For the past 35 years the FDA has neglected to bring meaningful treatments to market for people with Myalgic Encephalomyelitis / Chronic Fatigue Syndrome (ME/CFS). The lack of FDA-approved drugs means many patients rely on compounded medications to help improve symptoms and quality of life.
The FDA is considering banning substances that have helped people with ME/CFS gain significant functionality, and substances that may help people with ME/CFS before they’ve even had a chance to try them.
The FDA is in the process of reviewing bulk substances used in IV therapies, injections, and oral compounds to determine whether or not they will remain legal or be banned from being used in compounding. (This process does NOT affect commercial supplement manufacturers – only compounded products.)
Even though oral or commercial versions of these substances are available, many of us are allergic to common fillers and require a clean, compounded version, or require a special dosage or format (to get them directly into our bloodstream, for example, in a case where our intestines are not able to absorb them).
The concern is that the FDA is not considering the needs of people with ME/CFS when it decides which compounded medications to ban. Many of the compounded substances on the banned list have been used successfully in ME/CFS patients. The voice of ME/CFS patient has been further drowned out by the disbanding of the Chronic Fatigue Syndrome Advisory Committee this past summer.
The International Association of Compounding Pharmacists (IACP), states, “In certain areas, we believe the FDA is overstepping the regulatory authority given to the agency by Congress in the Federal Food, Drug, and Cosmetic Act as amended by the DQSA and infringing upon the role of state board of pharmacy in the regulation of the practice of pharmacy.”
As patients who greatly benefit from compounded medications we must demand that our access to these medications be protected. It is critical that we voice our concerns with the FDA before we are left without any options at all for treatment.
The FDA has not disclosed when the ban will take effect. Stakeholders speculate it could be as early as January 2019 or take up to three years.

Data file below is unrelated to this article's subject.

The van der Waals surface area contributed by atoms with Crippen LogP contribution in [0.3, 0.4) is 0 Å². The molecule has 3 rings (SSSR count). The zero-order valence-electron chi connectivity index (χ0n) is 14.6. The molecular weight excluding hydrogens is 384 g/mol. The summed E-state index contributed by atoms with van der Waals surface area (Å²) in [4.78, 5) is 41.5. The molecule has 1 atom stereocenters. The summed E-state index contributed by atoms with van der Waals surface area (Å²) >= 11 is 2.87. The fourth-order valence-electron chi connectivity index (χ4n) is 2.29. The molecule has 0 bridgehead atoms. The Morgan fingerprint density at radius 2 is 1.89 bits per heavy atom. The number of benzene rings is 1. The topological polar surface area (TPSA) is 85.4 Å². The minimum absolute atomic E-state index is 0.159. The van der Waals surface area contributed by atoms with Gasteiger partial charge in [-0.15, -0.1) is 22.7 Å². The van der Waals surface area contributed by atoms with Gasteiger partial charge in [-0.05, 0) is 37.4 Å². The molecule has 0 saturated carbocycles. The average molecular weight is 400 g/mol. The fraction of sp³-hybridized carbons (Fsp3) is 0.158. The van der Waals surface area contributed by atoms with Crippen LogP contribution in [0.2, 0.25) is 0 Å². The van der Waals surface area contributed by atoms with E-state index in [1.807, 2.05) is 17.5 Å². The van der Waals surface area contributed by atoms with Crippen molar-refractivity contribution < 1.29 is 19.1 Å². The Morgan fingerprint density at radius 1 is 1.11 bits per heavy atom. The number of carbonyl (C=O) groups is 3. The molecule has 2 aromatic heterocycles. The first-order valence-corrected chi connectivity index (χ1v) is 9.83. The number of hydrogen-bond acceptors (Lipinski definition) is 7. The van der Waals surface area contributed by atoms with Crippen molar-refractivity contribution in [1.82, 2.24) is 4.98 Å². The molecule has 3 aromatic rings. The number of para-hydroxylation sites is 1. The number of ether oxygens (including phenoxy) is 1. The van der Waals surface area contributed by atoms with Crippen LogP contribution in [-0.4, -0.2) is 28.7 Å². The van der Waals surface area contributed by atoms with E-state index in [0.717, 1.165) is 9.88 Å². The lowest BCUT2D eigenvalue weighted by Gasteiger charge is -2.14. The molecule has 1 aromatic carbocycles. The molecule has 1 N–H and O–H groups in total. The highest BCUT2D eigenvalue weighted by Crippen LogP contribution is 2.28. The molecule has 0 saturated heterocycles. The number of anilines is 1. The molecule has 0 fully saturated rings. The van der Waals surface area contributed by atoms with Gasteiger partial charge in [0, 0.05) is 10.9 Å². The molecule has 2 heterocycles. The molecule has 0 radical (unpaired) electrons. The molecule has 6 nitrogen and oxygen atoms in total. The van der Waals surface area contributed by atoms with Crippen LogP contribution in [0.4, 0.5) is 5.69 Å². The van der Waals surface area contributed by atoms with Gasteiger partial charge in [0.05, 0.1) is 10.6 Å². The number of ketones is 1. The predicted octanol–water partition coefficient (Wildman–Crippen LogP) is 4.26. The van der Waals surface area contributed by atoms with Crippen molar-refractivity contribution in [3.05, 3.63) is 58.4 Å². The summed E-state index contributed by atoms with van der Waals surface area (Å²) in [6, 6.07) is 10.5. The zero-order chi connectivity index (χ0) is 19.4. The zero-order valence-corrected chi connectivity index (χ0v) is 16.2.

This process does NOT apply to any FDA approved substances with a USP-NF monograph. (See notes below.)
- The Pharmacy Compounding Advisory Committee is reviewing substances in groups of ten. Below are lists of substances for compounding that have been approved, banned or are awaiting hearing.
- If you see substances on these lists that are important to you as compounded drugs, contact the Pharmacy Compounding Advisory Committee to let them to know not to ban them! (Scroll down for instructions.) They need to hear from people with ME and mast cell activation syndrome otherwise they won’t take our needs into consideration.
Awaiting hearing – The Federal Register will announce when these substances will be reviewed by the committee:
- ornithine hydrocholoride
- ox bile extract
Legal – The committee voted to approve these substances for compounding:
- alpha lipoic acid (oral only, no IV or injectable)
- coenzyme Q10 (oral only, no IV or injectable)
- creatine monohydrate (oral only, no IV or injectable)
- pyridoxal 5 phosphate (IV and oral)
Illegal – The committee voted to ban these substances for compounding:
- nicotinamide adenine dinucleotide (NAD)
- nicotinamide adenine dinucleotide disodium (NADH)
- quercetin dihydrate
- vasoactive intestinal peptide (VIP)
The committee has judged these substances not worthy of a hearing and they will automatically become illegal to compound:
- dichloroacetic acid (DCA)
- gamma aminobutyric acid (GABA)
- magnesium bisglycinate and glycinate
- manganese bisglycinate
- molybdenum glycinate
- ornithine hydrocholoride
- ox bile extract
- zinc picolinate and citrate